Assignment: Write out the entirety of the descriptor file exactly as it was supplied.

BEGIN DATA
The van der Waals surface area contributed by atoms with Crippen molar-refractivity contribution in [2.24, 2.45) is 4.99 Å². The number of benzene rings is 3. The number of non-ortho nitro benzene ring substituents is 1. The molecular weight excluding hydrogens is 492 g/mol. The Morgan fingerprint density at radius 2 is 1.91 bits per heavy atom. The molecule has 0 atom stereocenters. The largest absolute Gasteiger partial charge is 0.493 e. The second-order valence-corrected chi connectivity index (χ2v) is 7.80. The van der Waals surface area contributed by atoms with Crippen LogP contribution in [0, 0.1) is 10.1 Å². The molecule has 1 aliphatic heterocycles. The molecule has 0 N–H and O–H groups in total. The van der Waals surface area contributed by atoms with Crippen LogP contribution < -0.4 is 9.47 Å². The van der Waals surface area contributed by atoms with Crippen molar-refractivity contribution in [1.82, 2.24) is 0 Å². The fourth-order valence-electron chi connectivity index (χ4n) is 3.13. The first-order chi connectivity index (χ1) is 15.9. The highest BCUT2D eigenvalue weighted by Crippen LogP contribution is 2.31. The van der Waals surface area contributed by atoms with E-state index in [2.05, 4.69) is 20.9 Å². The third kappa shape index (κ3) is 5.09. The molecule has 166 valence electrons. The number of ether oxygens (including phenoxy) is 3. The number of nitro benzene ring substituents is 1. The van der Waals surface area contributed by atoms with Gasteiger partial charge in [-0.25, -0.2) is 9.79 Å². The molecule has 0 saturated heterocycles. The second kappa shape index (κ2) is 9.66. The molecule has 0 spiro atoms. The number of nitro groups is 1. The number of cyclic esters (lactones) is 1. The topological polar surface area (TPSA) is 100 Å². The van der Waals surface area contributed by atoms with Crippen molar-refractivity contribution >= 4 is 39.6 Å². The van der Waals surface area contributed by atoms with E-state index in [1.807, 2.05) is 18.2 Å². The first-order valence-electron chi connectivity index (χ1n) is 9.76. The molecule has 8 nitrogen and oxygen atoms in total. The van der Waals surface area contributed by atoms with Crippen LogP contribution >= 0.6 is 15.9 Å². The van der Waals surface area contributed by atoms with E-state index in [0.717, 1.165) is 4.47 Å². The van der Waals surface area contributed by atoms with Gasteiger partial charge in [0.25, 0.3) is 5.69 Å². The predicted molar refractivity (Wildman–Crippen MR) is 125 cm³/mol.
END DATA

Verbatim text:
The van der Waals surface area contributed by atoms with Crippen molar-refractivity contribution in [2.24, 2.45) is 4.99 Å². The number of benzene rings is 3. The number of non-ortho nitro benzene ring substituents is 1. The molecular weight excluding hydrogens is 492 g/mol. The Morgan fingerprint density at radius 2 is 1.91 bits per heavy atom. The molecule has 0 atom stereocenters. The largest absolute Gasteiger partial charge is 0.493 e. The second-order valence-corrected chi connectivity index (χ2v) is 7.80. The van der Waals surface area contributed by atoms with Crippen LogP contribution in [0, 0.1) is 10.1 Å². The molecule has 1 aliphatic heterocycles. The molecule has 0 N–H and O–H groups in total. The van der Waals surface area contributed by atoms with Crippen LogP contribution < -0.4 is 9.47 Å². The van der Waals surface area contributed by atoms with Crippen molar-refractivity contribution in [1.82, 2.24) is 0 Å². The fourth-order valence-electron chi connectivity index (χ4n) is 3.13. The first-order chi connectivity index (χ1) is 15.9. The highest BCUT2D eigenvalue weighted by Crippen LogP contribution is 2.31. The van der Waals surface area contributed by atoms with E-state index in [2.05, 4.69) is 20.9 Å². The third kappa shape index (κ3) is 5.09. The molecule has 166 valence electrons. The number of ether oxygens (including phenoxy) is 3. The number of nitro benzene ring substituents is 1. The van der Waals surface area contributed by atoms with Gasteiger partial charge in [-0.25, -0.2) is 9.79 Å². The molecule has 0 saturated heterocycles. The second kappa shape index (κ2) is 9.66. The molecule has 0 spiro atoms. The number of nitro groups is 1. The number of cyclic esters (lactones) is 1. The topological polar surface area (TPSA) is 100 Å². The van der Waals surface area contributed by atoms with Crippen molar-refractivity contribution >= 4 is 39.6 Å². The van der Waals surface area contributed by atoms with E-state index in [1.807, 2.05) is 18.2 Å². The first-order valence-electron chi connectivity index (χ1n) is 9.76. The molecule has 8 nitrogen and oxygen atoms in total. The van der Waals surface area contributed by atoms with Crippen LogP contribution >= 0.6 is 15.9 Å². The van der Waals surface area contributed by atoms with E-state index in [0.717, 1.165) is 4.47 Å². The van der Waals surface area contributed by atoms with Gasteiger partial charge in [0.25, 0.3) is 5.69 Å². The predicted molar refractivity (Wildman–Crippen MR) is 125 cm³/mol.